The benefits of hemp in construction

With a rise in the interest of biomaterials in the construction industry hemp could be a major player as a go-to choice. A 2020 study of the thermal properties of hemp demonstrated that polyurethane-hemp fibre composite presented “good insulating properties compared to the traditional insulation material”.

It also highlights further benefits of hemp composites including such as being economical due to reducing the cost of the polyurethane plates, as well as having an ecological advantage as the fibres used are renewable materials- meaning they will consume less grey energy.

A further 2020 analysis of studies on hemp-lime composite as an insulation material highlights how the material can be a “perfect alternative for other commonly used construction materials”.

Belcher commented: “Hemp performs brilliantly as insulation in lots of different ways. There is hempcrete, which is an insulating material, but it has other benefits too – it doesn’t just keep the heat in. It is excellent at regulating the temperature within a building, which means that, in the summer you will be cooler than you would be with conventional construction. It has everything from humidity control to air quality, these are all things that hempcrete and fibre insulation can deliver. 

Read more: Italy plans hemp production increases – could the UK be next?

“Thermally it is pretty spectacular and comparable to other insulations. The key difference with natural insulation is that it is fire rated. 

“There are lots of mineral wall products out there that have a very good fire rating, but they do eventually wear. When they burn they have a high toxicity. Natural insulation will burn at a lower temperature. When hemp burns, it is non-toxic. We innovate and find ways to improve the fire performance of that insulation without negatively affecting the toxicity in combustion.”

Working with partners, Hemspan will be doing research and development into bio-based cladding to deliver a weatherboarding system for its houses within the next two years.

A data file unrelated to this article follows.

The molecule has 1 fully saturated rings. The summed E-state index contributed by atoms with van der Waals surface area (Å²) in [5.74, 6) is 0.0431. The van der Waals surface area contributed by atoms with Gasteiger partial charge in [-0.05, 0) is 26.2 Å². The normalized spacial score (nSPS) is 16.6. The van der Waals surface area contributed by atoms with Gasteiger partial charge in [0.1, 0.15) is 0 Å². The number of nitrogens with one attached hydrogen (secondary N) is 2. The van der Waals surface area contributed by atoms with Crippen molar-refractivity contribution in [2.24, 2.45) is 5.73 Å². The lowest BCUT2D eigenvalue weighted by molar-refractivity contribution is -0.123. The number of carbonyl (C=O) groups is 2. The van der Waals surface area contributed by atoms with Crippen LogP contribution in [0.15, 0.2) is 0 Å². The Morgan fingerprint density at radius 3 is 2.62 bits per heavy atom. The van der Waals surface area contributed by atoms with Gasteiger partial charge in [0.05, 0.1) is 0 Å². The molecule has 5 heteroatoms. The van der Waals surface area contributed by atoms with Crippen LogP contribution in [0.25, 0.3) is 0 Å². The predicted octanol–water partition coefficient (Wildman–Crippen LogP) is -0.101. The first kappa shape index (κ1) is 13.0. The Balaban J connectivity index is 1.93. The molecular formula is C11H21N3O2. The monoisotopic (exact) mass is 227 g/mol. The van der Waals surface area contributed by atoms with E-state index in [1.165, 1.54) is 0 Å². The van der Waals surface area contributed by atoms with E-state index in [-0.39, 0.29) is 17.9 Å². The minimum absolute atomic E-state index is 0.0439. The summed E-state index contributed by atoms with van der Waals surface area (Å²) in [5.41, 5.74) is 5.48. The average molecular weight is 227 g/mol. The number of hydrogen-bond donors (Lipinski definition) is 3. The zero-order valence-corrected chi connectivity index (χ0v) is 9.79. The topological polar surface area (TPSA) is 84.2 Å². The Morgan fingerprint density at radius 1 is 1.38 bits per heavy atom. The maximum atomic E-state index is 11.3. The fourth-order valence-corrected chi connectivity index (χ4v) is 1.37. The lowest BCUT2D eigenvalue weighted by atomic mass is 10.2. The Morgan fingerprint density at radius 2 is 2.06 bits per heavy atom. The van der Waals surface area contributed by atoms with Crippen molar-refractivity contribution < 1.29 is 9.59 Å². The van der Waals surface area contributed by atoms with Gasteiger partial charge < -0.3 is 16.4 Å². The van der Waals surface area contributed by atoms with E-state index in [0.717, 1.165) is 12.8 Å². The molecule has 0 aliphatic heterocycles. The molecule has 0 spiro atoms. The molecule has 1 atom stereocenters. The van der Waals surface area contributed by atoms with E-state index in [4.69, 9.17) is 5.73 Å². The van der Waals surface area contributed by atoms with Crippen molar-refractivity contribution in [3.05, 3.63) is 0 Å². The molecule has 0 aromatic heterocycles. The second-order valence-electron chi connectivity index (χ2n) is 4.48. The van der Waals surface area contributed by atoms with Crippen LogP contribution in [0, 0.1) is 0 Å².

“There is a slight premium on using hemp as a material at the moment. Our system will be more expensive to deliver at the scale we are. But we know that if we can get our system up to a larger scale and get hemp cultivation going in the UK, then it may be that the price can come back.

“The other factor is obviously regulation and government targets for net-zero. Eventually, those pressures will create a sort of meeting in the middle where our cost of production will come into line. The benefits of having a large majority of houses made out of a carbon-neutral or negative material is priceless.”

Crowdfunding through carbon offsetting

Hemp is known as one of the best for carbons sequestration due to its rapid growth, making it even more efficient than growing trees. The European Industrial hemp Association report shows that one hectare of industrial hemp can absorb 15 tonnes of CO2 per hectare, compared to the average of seven tonnes per hectare per year absorbed by forests that are 200-years-old.

Hemspan is taking a unique approach to its crowdfunding by creating an ambassador framework for its decarbonisation programme to encourage more people to offset carbon emissions through the planting of hemp. 

The framework, called Canvas Club, is a platform where members will get instant value from their subscription by earning a commission as a carbon offset. They will also get subscriptions on others who they introduce to the club.

Read more: How the carbon capture of hemp can help reduce emissions

“We wanted to have a way that anyone who is passionate about the environment, and who recognises the value of hemp, can participate in what we’re doing for a very small amount – but get back value greater than if they just bought carbon offset from any other platform.

“Fundamentally if you bought a subscription for five pounds, you would be offsetting a tonne a year approximately. If you introduce other people, you will get a commission on their subscriptions and you will be offsetting five tonnes. 

“When those five people introduce another five people, you get a bit more from that, and then suddenly you’re offsetting 10 to 20 tonnes of carbon. We will also add more benefits, discounts and news content that’s exclusive to the membership, and not necessarily available elsewhere.”

The funding will go towards Hemspan’s charity partner, Practical Action, for the development of a Renewable Energy for Agriculture project in Malawi and supporting Hemspan’s research and development of bio-based cladding materials.

Hemspan is currently raising equity on the ESI Venture Capital platform, with a minimum investment of £25k.